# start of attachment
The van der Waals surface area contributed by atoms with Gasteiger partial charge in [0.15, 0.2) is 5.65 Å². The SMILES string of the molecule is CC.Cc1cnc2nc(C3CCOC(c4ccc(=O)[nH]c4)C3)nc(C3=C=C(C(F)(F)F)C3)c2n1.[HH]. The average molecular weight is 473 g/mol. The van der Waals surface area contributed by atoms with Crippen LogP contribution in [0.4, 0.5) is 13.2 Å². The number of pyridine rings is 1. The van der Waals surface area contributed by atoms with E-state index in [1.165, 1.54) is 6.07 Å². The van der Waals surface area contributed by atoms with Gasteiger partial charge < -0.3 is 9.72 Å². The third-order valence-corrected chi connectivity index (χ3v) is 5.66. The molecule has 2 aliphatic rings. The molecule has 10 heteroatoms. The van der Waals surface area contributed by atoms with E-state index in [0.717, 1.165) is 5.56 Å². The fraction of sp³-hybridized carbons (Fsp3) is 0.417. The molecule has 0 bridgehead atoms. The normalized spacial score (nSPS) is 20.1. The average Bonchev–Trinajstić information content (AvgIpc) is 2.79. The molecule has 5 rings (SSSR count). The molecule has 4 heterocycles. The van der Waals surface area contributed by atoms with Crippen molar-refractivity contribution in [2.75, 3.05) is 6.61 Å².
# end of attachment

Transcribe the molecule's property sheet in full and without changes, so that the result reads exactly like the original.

The van der Waals surface area contributed by atoms with Gasteiger partial charge in [0.15, 0.2) is 5.65 Å². The SMILES string of the molecule is CC.Cc1cnc2nc(C3CCOC(c4ccc(=O)[nH]c4)C3)nc(C3=C=C(C(F)(F)F)C3)c2n1.[HH]. The average molecular weight is 473 g/mol. The van der Waals surface area contributed by atoms with Crippen LogP contribution in [0.4, 0.5) is 13.2 Å². The number of pyridine rings is 1. The van der Waals surface area contributed by atoms with E-state index in [1.165, 1.54) is 6.07 Å². The van der Waals surface area contributed by atoms with Gasteiger partial charge < -0.3 is 9.72 Å². The third-order valence-corrected chi connectivity index (χ3v) is 5.66. The molecule has 2 aliphatic rings. The molecule has 10 heteroatoms. The van der Waals surface area contributed by atoms with E-state index in [0.717, 1.165) is 5.56 Å². The fraction of sp³-hybridized carbons (Fsp3) is 0.417. The molecule has 0 bridgehead atoms. The normalized spacial score (nSPS) is 20.1. The average Bonchev–Trinajstić information content (AvgIpc) is 2.79. The molecule has 5 rings (SSSR count). The molecule has 4 heterocycles. The van der Waals surface area contributed by atoms with Crippen molar-refractivity contribution in [2.75, 3.05) is 6.61 Å².